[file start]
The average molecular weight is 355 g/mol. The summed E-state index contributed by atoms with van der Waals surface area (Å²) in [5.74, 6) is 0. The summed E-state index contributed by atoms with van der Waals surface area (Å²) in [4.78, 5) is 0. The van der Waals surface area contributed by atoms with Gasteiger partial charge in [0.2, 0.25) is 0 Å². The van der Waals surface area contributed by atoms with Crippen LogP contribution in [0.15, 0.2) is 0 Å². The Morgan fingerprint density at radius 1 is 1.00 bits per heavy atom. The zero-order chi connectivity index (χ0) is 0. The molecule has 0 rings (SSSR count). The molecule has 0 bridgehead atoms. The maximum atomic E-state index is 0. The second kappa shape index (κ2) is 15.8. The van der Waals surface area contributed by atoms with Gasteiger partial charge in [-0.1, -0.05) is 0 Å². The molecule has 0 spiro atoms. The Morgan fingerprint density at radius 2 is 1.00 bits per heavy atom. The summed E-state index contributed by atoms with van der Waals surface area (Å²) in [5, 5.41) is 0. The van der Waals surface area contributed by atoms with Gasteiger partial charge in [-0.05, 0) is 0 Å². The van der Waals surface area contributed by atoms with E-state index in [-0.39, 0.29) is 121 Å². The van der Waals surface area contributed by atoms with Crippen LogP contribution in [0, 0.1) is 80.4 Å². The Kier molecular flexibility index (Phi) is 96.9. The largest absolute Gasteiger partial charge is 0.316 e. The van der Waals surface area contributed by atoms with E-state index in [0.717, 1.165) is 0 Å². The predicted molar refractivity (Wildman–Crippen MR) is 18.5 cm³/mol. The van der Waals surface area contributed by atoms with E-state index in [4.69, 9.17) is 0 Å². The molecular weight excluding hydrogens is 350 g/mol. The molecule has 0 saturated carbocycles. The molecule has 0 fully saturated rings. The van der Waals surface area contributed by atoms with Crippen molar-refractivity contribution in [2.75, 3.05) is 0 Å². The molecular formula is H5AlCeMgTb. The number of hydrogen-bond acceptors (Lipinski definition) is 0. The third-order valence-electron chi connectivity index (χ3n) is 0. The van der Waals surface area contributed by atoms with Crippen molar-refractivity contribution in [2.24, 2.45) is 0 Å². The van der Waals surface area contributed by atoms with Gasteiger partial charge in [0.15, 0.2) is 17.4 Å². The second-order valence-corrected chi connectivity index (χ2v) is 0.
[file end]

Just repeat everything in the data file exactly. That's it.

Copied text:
The average molecular weight is 355 g/mol. The summed E-state index contributed by atoms with van der Waals surface area (Å²) in [5.74, 6) is 0. The summed E-state index contributed by atoms with van der Waals surface area (Å²) in [4.78, 5) is 0. The van der Waals surface area contributed by atoms with Gasteiger partial charge in [0.2, 0.25) is 0 Å². The van der Waals surface area contributed by atoms with Crippen LogP contribution in [0.15, 0.2) is 0 Å². The Morgan fingerprint density at radius 1 is 1.00 bits per heavy atom. The zero-order chi connectivity index (χ0) is 0. The molecule has 0 rings (SSSR count). The molecule has 0 bridgehead atoms. The maximum atomic E-state index is 0. The second kappa shape index (κ2) is 15.8. The van der Waals surface area contributed by atoms with Gasteiger partial charge in [-0.1, -0.05) is 0 Å². The molecule has 0 spiro atoms. The Morgan fingerprint density at radius 2 is 1.00 bits per heavy atom. The summed E-state index contributed by atoms with van der Waals surface area (Å²) in [5, 5.41) is 0. The van der Waals surface area contributed by atoms with Gasteiger partial charge in [-0.05, 0) is 0 Å². The van der Waals surface area contributed by atoms with E-state index in [-0.39, 0.29) is 121 Å². The van der Waals surface area contributed by atoms with Crippen LogP contribution in [0, 0.1) is 80.4 Å². The Kier molecular flexibility index (Phi) is 96.9. The largest absolute Gasteiger partial charge is 0.316 e. The van der Waals surface area contributed by atoms with E-state index in [0.717, 1.165) is 0 Å². The predicted molar refractivity (Wildman–Crippen MR) is 18.5 cm³/mol. The van der Waals surface area contributed by atoms with E-state index in [4.69, 9.17) is 0 Å². The molecular weight excluding hydrogens is 350 g/mol. The molecule has 0 saturated carbocycles. The molecule has 0 fully saturated rings. The van der Waals surface area contributed by atoms with Crippen molar-refractivity contribution in [2.75, 3.05) is 0 Å². The molecular formula is H5AlCeMgTb. The number of hydrogen-bond acceptors (Lipinski definition) is 0. The third-order valence-electron chi connectivity index (χ3n) is 0. The van der Waals surface area contributed by atoms with Crippen molar-refractivity contribution in [2.24, 2.45) is 0 Å². The van der Waals surface area contributed by atoms with Gasteiger partial charge in [0.15, 0.2) is 17.4 Å². The second-order valence-corrected chi connectivity index (χ2v) is 0.